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Geoffrey Lindsay Herman

Geoffrey Lindsay Herman
Geoffrey Lindsay Herman
Teaching Associate Professor
3213 Siebel Center for Comp Sci

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Biography

Dr. Geoffrey L. Herman is a Teaching Associate Professor with the Department of Computer Science. He earned his Ph.D. in Electrical and Computer Engineering from the University of Illinois at Urbana-Champaign as a Mavis Future Faculty Fellow and conducted postdoctoral research with Ruth Streveler in the School of Engineering Education at Purdue University. He joined Computer Science after spending three years with the Illinois Foundry for Innovation in Engineering Education working to develop sustainable innovations to engineering and computer science education. His research interests include creating systems for sustainable improvement in engineering and computer science education, conceptual change and development in engineering and computer science students, and change in faculty beliefs about teaching and learning. He is a recipient of the 2011 American Society for Engineering Education (ASEE) Educational Research and Methods Division Apprentice Faculty Grant. He helps steer the College of Engineering Dean’s Strategic Instructional Initiatives Program and consults with the Academy for Excellence in Engineering Education at the University of Illinois.

Teaching Statement

For me, teaching is the natural culmination of learning. I love to learn and I love to teach.

Consequently, I want to enrich others with what I have learned and share my enthusiasm for learning.

As this natural love for teaching has been complemented by my research, I have become passionate about promoting two things: students’ intrinsic motivation to learn and their development of coherent disciplinary conceptual frameworks. When students develop a coherent disciplinary conceptual framework, they can learn new concepts faster and better apply their knowledge to new situations. When students are properly motivated, they learn more and are more willingly to think deeply. These two goals mutually support each other and powerfully accelerate learning.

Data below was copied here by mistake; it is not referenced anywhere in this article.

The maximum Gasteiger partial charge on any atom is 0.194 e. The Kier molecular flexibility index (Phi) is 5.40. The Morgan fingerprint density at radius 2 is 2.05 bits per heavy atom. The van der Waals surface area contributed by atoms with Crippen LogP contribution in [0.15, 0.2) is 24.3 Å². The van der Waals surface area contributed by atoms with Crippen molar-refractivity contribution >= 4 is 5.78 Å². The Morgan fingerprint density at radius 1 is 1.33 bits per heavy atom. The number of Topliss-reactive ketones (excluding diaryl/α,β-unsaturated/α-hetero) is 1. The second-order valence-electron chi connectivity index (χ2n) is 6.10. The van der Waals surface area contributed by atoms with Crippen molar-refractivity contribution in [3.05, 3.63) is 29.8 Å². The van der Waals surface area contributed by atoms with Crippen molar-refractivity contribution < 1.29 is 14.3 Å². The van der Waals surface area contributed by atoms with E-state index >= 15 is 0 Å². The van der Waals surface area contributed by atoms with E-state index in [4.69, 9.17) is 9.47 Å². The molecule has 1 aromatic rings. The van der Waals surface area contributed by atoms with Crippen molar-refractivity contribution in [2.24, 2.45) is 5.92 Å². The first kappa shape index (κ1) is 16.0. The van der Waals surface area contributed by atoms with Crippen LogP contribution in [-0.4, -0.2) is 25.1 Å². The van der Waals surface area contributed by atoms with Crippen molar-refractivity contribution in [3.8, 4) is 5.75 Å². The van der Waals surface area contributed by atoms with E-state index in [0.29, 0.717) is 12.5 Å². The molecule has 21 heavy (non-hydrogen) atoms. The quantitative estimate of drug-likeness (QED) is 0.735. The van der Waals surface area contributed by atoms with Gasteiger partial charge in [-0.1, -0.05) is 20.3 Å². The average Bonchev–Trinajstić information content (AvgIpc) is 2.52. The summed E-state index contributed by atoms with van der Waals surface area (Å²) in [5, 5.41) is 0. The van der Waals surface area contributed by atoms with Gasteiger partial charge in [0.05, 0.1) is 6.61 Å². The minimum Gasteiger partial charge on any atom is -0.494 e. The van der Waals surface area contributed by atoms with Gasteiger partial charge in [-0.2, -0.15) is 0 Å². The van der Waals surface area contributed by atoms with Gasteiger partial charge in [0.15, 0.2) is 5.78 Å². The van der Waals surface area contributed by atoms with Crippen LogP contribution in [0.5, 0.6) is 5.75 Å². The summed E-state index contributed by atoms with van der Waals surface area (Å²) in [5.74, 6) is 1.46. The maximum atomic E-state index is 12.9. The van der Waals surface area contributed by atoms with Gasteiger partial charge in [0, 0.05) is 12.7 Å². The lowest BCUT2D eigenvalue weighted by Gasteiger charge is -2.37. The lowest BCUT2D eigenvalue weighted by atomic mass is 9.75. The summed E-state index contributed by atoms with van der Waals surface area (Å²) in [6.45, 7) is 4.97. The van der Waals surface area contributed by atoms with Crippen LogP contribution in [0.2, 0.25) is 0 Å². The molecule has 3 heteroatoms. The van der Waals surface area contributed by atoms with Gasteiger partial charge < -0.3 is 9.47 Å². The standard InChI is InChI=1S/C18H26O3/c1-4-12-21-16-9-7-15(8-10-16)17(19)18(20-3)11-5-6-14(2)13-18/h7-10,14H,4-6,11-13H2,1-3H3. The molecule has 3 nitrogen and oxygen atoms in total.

To improve my teaching, I make decisions through my own conceptual framework for good teaching and learning: Learning and intrinsic motivation are promoted when students have a strong sense of purpose, autonomy, and competence. As a teacher I must communicate and articulate the disciplinary purpose for why students must learn the course content, but this disciplinary purpose must also intersect my students’ personal purposes for learning. I structure my courses to give students the autonomy to discover and explore their personal purpose within the discipline by presenting them with carefully bounded choices. I then support these choices with carefully selected course structures to give my students a sense of competence and a belief that they can succeed.

Graduate Research Opportunities

I mentor students who are interested in engineering education research and who are interested in learning how to design better instruction.

Undergraduate Research Opportunities

I welcome any student who is interested in improving engineering and computer science education to join me in improving their own learning experiences and those of their peers through undergraduate research opportunities. I am currently primarily interested in studying how we can help students learn in courses like CS 225 (Data Structures) and CS 233 (Computer Architecture) and in how we can use technologies like the Computer-Based Testing Facility to help students learn more.

Research Areas

Selected Articles in Journals

  • Herman, G. L., Loewenstein, J. (2017). Evidence-based change practices, Journal of Engineering Education, 106(1), 1-10. DOI: 10.1002/jee.20152
  • Montfort, D. B., Herman, G. L., Brown S. A., Matusovich, H. M., & Streveler, R. A., Adesope, O. (2015). Patterns of student conceptual understanding across engineering content areas. International Journal of Engineering Education, 31(6A), 1587-1604.
  • Herman, G. L., Zilles, C., & Loui, M. C. (2014). A psychometric evaluation of the Digital Logic Concept Inventory. Computer Science Education, 24(4), 277-303. DOI:10.1080/08993408.2014.970781
  • Herman, G. L., Zilles, C., & Loui, M. C. (2012). Flip-flops in students' conceptions of state. IEEE Transactions in Education, 55 (1), 88–98.
  • Herman, G. L., Loui, M. C., Kaczmarczyk, L., & Zilles, C. (2012). Discovering the what and why of students’ difficulties in Boolean logic. ACM Transactions on Computing Education, 12(1), 3:1-28.

Articles in Conference Proceedings

  • Herman, G., L. & Choi, D. S. (2017). The affordances and constraints of diagrams on students’ reasoning about state machines, In Proceedings of the 2017 ACM Conference on International Computing Education Research (ICER 2017), Seattle, WA, August 18-20. DOI: 10.1145/3105726.3106172 . Acceptance Rate: 16%

Courses Taught

  • CI 507 - Survey Engineering Ed Research
  • CS 233 - Computer Architecture
  • CS 296 - Honors Course
  • CS 498 - Learning and Computer Science
  • CS 598 - Learning & Comp. Science Topic
  • CS 598 - Learning and Comp Science